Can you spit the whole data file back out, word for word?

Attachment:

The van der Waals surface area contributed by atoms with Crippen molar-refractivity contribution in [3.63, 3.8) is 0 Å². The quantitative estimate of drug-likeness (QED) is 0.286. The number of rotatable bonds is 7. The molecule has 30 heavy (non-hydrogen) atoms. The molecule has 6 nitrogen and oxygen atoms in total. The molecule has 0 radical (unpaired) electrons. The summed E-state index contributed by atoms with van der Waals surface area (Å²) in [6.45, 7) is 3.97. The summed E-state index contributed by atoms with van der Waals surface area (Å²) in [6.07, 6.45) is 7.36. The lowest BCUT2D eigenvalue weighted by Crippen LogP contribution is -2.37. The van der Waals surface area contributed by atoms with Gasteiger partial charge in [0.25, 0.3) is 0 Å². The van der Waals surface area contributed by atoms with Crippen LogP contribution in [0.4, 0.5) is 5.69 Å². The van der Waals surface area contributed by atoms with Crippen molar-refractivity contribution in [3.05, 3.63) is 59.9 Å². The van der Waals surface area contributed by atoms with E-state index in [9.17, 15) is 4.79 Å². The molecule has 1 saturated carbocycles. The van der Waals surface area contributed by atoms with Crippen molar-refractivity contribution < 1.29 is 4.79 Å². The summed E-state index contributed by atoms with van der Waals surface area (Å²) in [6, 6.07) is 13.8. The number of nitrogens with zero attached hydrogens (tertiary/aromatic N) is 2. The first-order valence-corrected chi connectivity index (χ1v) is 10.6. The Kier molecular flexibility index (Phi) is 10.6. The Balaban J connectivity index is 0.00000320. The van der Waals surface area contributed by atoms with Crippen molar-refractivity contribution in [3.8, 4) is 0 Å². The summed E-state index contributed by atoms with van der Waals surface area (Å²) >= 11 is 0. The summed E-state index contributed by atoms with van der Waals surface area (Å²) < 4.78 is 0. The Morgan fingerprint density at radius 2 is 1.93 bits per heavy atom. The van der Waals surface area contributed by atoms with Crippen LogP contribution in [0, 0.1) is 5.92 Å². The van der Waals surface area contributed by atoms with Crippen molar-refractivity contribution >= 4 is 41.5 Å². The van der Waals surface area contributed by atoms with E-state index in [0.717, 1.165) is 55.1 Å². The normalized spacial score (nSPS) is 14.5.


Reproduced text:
The van der Waals surface area contributed by atoms with Crippen molar-refractivity contribution in [3.63, 3.8) is 0 Å². The quantitative estimate of drug-likeness (QED) is 0.286. The number of rotatable bonds is 7. The molecule has 30 heavy (non-hydrogen) atoms. The molecule has 6 nitrogen and oxygen atoms in total. The molecule has 0 radical (unpaired) electrons. The summed E-state index contributed by atoms with van der Waals surface area (Å²) in [6.45, 7) is 3.97. The summed E-state index contributed by atoms with van der Waals surface area (Å²) in [6.07, 6.45) is 7.36. The lowest BCUT2D eigenvalue weighted by Crippen LogP contribution is -2.37. The van der Waals surface area contributed by atoms with Gasteiger partial charge in [0.25, 0.3) is 0 Å². The van der Waals surface area contributed by atoms with Crippen LogP contribution in [0.4, 0.5) is 5.69 Å². The van der Waals surface area contributed by atoms with Crippen molar-refractivity contribution in [3.05, 3.63) is 59.9 Å². The van der Waals surface area contributed by atoms with E-state index in [9.17, 15) is 4.79 Å². The molecule has 1 saturated carbocycles. The van der Waals surface area contributed by atoms with Crippen molar-refractivity contribution < 1.29 is 4.79 Å². The summed E-state index contributed by atoms with van der Waals surface area (Å²) in [6, 6.07) is 13.8. The number of nitrogens with zero attached hydrogens (tertiary/aromatic N) is 2. The first-order valence-corrected chi connectivity index (χ1v) is 10.6. The Kier molecular flexibility index (Phi) is 10.6. The Balaban J connectivity index is 0.00000320. The van der Waals surface area contributed by atoms with Crippen molar-refractivity contribution in [3.8, 4) is 0 Å². The summed E-state index contributed by atoms with van der Waals surface area (Å²) >= 11 is 0. The summed E-state index contributed by atoms with van der Waals surface area (Å²) < 4.78 is 0. The Morgan fingerprint density at radius 2 is 1.93 bits per heavy atom. The van der Waals surface area contributed by atoms with Crippen LogP contribution in [0, 0.1) is 5.92 Å². The van der Waals surface area contributed by atoms with Crippen molar-refractivity contribution >= 4 is 41.5 Å². The van der Waals surface area contributed by atoms with E-state index in [0.717, 1.165) is 55.1 Å². The normalized spacial score (nSPS) is 14.5.